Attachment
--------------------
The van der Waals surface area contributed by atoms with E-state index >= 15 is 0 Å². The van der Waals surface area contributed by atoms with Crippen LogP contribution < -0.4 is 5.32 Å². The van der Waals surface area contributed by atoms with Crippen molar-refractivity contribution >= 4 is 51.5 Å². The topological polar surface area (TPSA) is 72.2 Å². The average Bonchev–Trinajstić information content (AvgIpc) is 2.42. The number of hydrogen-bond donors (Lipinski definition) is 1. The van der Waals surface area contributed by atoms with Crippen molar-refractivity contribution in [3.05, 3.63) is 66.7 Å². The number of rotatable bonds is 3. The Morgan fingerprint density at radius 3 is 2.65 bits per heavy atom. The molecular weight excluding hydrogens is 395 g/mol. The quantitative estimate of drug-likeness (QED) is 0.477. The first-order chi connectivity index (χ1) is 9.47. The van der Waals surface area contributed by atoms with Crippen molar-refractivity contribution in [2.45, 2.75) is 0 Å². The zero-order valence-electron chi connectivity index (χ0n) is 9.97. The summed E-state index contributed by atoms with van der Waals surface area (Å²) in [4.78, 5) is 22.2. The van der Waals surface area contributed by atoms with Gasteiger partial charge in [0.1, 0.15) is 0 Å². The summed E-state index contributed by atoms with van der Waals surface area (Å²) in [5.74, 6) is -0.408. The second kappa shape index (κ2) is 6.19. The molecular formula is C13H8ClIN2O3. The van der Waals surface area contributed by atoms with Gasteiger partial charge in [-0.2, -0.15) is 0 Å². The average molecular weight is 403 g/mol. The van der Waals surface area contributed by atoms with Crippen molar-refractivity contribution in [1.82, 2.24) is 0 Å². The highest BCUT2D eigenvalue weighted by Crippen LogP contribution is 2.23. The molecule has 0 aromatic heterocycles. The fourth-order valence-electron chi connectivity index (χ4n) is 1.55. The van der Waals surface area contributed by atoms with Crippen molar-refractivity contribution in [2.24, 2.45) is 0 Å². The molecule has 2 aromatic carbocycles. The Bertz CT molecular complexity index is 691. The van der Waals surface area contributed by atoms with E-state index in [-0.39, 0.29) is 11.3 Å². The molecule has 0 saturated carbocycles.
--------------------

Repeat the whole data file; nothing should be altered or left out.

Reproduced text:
The van der Waals surface area contributed by atoms with E-state index >= 15 is 0 Å². The van der Waals surface area contributed by atoms with Crippen LogP contribution < -0.4 is 5.32 Å². The van der Waals surface area contributed by atoms with Crippen molar-refractivity contribution >= 4 is 51.5 Å². The topological polar surface area (TPSA) is 72.2 Å². The average Bonchev–Trinajstić information content (AvgIpc) is 2.42. The number of hydrogen-bond donors (Lipinski definition) is 1. The van der Waals surface area contributed by atoms with Crippen molar-refractivity contribution in [3.05, 3.63) is 66.7 Å². The number of rotatable bonds is 3. The Morgan fingerprint density at radius 3 is 2.65 bits per heavy atom. The molecular weight excluding hydrogens is 395 g/mol. The quantitative estimate of drug-likeness (QED) is 0.477. The first-order chi connectivity index (χ1) is 9.47. The van der Waals surface area contributed by atoms with Crippen molar-refractivity contribution in [2.45, 2.75) is 0 Å². The zero-order valence-electron chi connectivity index (χ0n) is 9.97. The summed E-state index contributed by atoms with van der Waals surface area (Å²) in [4.78, 5) is 22.2. The van der Waals surface area contributed by atoms with Gasteiger partial charge in [0.1, 0.15) is 0 Å². The summed E-state index contributed by atoms with van der Waals surface area (Å²) in [5.74, 6) is -0.408. The second kappa shape index (κ2) is 6.19. The molecular formula is C13H8ClIN2O3. The van der Waals surface area contributed by atoms with Gasteiger partial charge in [-0.2, -0.15) is 0 Å². The average molecular weight is 403 g/mol. The van der Waals surface area contributed by atoms with Crippen molar-refractivity contribution in [1.82, 2.24) is 0 Å². The highest BCUT2D eigenvalue weighted by Crippen LogP contribution is 2.23. The molecule has 0 aromatic heterocycles. The fourth-order valence-electron chi connectivity index (χ4n) is 1.55. The van der Waals surface area contributed by atoms with Crippen molar-refractivity contribution in [2.24, 2.45) is 0 Å². The molecule has 2 aromatic carbocycles. The Bertz CT molecular complexity index is 691. The van der Waals surface area contributed by atoms with E-state index in [-0.39, 0.29) is 11.3 Å². The molecule has 0 saturated carbocycles.